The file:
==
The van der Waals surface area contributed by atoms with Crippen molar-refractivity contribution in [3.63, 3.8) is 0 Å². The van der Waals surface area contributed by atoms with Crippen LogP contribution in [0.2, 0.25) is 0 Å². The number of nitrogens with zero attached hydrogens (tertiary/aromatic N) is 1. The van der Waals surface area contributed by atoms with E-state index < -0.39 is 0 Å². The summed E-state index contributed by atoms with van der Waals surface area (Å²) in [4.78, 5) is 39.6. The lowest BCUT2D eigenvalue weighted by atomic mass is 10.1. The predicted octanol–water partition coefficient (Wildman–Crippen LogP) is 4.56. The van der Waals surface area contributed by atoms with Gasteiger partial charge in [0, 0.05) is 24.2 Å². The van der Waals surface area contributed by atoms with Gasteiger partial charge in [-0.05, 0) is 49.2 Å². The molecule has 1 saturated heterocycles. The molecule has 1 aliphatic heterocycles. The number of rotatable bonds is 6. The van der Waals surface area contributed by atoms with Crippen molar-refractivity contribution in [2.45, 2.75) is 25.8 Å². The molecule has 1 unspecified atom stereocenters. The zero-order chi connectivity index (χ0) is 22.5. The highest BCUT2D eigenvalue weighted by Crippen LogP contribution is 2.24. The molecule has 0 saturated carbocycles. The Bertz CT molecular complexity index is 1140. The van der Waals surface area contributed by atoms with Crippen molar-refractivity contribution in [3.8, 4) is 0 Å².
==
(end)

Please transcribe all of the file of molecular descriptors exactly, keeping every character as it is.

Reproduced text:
The van der Waals surface area contributed by atoms with Crippen molar-refractivity contribution in [3.63, 3.8) is 0 Å². The van der Waals surface area contributed by atoms with Crippen LogP contribution in [0.2, 0.25) is 0 Å². The number of nitrogens with zero attached hydrogens (tertiary/aromatic N) is 1. The van der Waals surface area contributed by atoms with E-state index < -0.39 is 0 Å². The summed E-state index contributed by atoms with van der Waals surface area (Å²) in [4.78, 5) is 39.6. The lowest BCUT2D eigenvalue weighted by atomic mass is 10.1. The predicted octanol–water partition coefficient (Wildman–Crippen LogP) is 4.56. The van der Waals surface area contributed by atoms with Gasteiger partial charge in [0, 0.05) is 24.2 Å². The van der Waals surface area contributed by atoms with Gasteiger partial charge in [-0.05, 0) is 49.2 Å². The molecule has 1 saturated heterocycles. The molecule has 1 aliphatic heterocycles. The number of rotatable bonds is 6. The van der Waals surface area contributed by atoms with Crippen molar-refractivity contribution in [2.45, 2.75) is 25.8 Å². The molecule has 1 unspecified atom stereocenters. The zero-order chi connectivity index (χ0) is 22.5. The highest BCUT2D eigenvalue weighted by Crippen LogP contribution is 2.24. The molecule has 0 saturated carbocycles. The Bertz CT molecular complexity index is 1140. The van der Waals surface area contributed by atoms with Crippen molar-refractivity contribution in [3.8, 4) is 0 Å².